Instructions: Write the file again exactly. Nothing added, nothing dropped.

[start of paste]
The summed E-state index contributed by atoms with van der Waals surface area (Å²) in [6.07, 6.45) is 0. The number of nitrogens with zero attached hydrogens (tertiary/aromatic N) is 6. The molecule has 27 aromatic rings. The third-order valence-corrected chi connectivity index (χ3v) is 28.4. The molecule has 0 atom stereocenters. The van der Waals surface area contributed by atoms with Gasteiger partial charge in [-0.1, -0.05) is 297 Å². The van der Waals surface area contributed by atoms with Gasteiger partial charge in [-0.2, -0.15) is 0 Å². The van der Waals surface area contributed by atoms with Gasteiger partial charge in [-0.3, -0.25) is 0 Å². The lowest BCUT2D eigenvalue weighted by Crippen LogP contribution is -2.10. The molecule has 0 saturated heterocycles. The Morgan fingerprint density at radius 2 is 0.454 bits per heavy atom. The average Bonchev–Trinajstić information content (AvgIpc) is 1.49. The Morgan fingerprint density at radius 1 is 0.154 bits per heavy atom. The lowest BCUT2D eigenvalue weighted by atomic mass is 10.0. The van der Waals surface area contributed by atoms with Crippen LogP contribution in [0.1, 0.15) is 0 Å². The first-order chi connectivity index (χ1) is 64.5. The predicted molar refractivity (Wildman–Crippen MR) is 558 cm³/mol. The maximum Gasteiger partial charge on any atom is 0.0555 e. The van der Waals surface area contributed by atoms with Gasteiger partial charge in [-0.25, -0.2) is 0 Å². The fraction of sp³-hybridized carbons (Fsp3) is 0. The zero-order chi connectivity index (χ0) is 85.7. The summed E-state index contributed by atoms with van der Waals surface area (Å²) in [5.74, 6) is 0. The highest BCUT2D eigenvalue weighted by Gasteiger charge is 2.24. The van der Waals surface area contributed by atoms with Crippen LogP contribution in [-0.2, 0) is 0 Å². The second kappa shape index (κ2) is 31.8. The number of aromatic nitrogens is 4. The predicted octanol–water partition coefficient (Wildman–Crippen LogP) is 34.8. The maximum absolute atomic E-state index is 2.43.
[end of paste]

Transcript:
The summed E-state index contributed by atoms with van der Waals surface area (Å²) in [6.07, 6.45) is 0. The number of nitrogens with zero attached hydrogens (tertiary/aromatic N) is 6. The molecule has 27 aromatic rings. The third-order valence-corrected chi connectivity index (χ3v) is 28.4. The molecule has 0 atom stereocenters. The van der Waals surface area contributed by atoms with Gasteiger partial charge in [-0.1, -0.05) is 297 Å². The van der Waals surface area contributed by atoms with Gasteiger partial charge in [-0.2, -0.15) is 0 Å². The van der Waals surface area contributed by atoms with Gasteiger partial charge in [-0.3, -0.25) is 0 Å². The lowest BCUT2D eigenvalue weighted by Crippen LogP contribution is -2.10. The molecule has 0 saturated heterocycles. The Morgan fingerprint density at radius 2 is 0.454 bits per heavy atom. The average Bonchev–Trinajstić information content (AvgIpc) is 1.49. The Morgan fingerprint density at radius 1 is 0.154 bits per heavy atom. The lowest BCUT2D eigenvalue weighted by atomic mass is 10.0. The van der Waals surface area contributed by atoms with Crippen LogP contribution in [0.1, 0.15) is 0 Å². The first-order chi connectivity index (χ1) is 64.5. The predicted molar refractivity (Wildman–Crippen MR) is 558 cm³/mol. The maximum Gasteiger partial charge on any atom is 0.0555 e. The van der Waals surface area contributed by atoms with Gasteiger partial charge in [-0.25, -0.2) is 0 Å². The fraction of sp³-hybridized carbons (Fsp3) is 0. The zero-order chi connectivity index (χ0) is 85.7. The summed E-state index contributed by atoms with van der Waals surface area (Å²) in [5.74, 6) is 0. The highest BCUT2D eigenvalue weighted by Gasteiger charge is 2.24. The van der Waals surface area contributed by atoms with Crippen LogP contribution in [-0.2, 0) is 0 Å². The second kappa shape index (κ2) is 31.8. The number of aromatic nitrogens is 4. The predicted octanol–water partition coefficient (Wildman–Crippen LogP) is 34.8. The maximum absolute atomic E-state index is 2.43.